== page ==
6 Business Lessons of Success from My Mama

I’ve been contemplating the cool things I’ve been privilege to accomplish. #GIEEC2017 KL was a huge success alhamdulilah. Part of making your dreams come true is being able to bet on yourself. Other part is working towards your dreams with total faith that things will always work out.

My mother is a tough, traditional African woman who built a business with no technology, no social media and with much difficulty. She has no idea what I do(most parents of entrepreneurs don’t). She is part of a post-civil war generation whereby life was accepted to be something difficult. There was no

dream chasing”


doing what you love”.

All that is rubbish. For them, there was working hours without rest, building wealth by putting away a few hundred dollars underneath your bed for 20 years and having supreme patience for years.

I don’t always agree with the older generation but the sheer practicality on how they make money and view business makes sense to me. It is lost on this generation entirely.



Business is a simple transactional process. Success is not measured by “users” or how much money you raise or your social impact. What do you make? What do you spend? What do you project? Can you sustain yourself?



Focus on saving / having emergency fund is critical. This isn’t the same as having a salary as back-up. It means that how you manage your money is FAR MORE IMPORTANT than what you make. You can make millions and still be broke.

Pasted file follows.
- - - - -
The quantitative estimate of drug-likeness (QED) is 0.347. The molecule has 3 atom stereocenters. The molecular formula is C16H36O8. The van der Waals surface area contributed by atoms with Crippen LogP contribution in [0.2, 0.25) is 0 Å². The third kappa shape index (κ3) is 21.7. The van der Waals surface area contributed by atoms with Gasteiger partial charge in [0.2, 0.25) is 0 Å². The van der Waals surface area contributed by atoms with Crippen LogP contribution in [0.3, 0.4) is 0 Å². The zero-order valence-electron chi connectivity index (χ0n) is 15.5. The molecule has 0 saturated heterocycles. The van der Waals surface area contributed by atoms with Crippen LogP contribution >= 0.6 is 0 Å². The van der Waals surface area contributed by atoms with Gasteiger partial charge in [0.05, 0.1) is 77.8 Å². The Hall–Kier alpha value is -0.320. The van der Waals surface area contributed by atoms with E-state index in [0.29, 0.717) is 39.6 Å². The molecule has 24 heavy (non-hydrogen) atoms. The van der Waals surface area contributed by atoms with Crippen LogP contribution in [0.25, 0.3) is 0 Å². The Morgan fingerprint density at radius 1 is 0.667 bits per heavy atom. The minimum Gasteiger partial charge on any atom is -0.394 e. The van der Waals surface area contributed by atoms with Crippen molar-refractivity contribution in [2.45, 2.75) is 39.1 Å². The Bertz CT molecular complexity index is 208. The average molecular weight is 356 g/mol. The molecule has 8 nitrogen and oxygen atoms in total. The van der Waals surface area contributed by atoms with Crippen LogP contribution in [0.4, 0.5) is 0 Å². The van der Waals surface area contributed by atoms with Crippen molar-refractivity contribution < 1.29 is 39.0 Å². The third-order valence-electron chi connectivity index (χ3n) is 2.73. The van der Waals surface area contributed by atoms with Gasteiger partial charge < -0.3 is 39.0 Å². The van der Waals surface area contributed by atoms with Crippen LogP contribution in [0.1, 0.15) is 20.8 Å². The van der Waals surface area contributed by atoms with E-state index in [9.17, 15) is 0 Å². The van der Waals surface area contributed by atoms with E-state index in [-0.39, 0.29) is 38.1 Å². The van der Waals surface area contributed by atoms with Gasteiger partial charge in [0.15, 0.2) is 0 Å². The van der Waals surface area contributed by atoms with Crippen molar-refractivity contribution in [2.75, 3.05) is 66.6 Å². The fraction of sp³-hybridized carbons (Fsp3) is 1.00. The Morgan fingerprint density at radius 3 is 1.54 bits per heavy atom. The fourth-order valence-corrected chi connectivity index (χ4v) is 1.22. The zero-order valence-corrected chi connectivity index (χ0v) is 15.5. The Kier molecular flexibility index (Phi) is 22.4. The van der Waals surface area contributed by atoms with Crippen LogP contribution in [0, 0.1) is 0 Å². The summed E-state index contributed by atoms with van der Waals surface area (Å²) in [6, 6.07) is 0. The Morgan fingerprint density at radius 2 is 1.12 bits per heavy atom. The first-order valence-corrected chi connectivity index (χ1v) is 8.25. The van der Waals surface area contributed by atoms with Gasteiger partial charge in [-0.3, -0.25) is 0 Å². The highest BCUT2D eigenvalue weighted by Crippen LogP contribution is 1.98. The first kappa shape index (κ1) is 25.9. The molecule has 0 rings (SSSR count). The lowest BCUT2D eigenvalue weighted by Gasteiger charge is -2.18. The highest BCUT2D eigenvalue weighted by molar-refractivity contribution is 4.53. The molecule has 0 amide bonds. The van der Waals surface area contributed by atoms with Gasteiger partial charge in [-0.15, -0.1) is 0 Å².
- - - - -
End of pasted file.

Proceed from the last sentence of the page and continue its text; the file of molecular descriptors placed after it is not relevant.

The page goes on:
Patience is the art of being in business. They know the surest way to building durable wealth is through time…even if that means 20 years.


My mom’s ruthless pragmatism in business has rubbed off on me and for the first time in 15 years, she told me how she became successful. They are simple lessons I wanted to share.


Lesson 1

Take no revenge on anyone no matter what wrong they do to you. (Be patient and sustain relationships).


Lesson 2

Give as much charity as possible with your money and time. It doesn’t decrease your wealth.( You make money by giving up your most valuable assets)


Lesson 3

Always do your dhikr(daily or nightly remembrance of God). Keep your hand in the world but your heart in the afterlife. (Dont chase the world and the world will chase you.)


I love and appreciate old school business people who came from a hard life. The work I do is not nearly as hard.

In these times, the people with the loudest voices get the most visibility but it’s always the quietest people who know the most. I intend to keep documenting these lessons insha allah.



Hodan Ibrahim

Entrepreneur. COO at Elmangos. Giee Convention Nexus of economic development & entrepreneurship.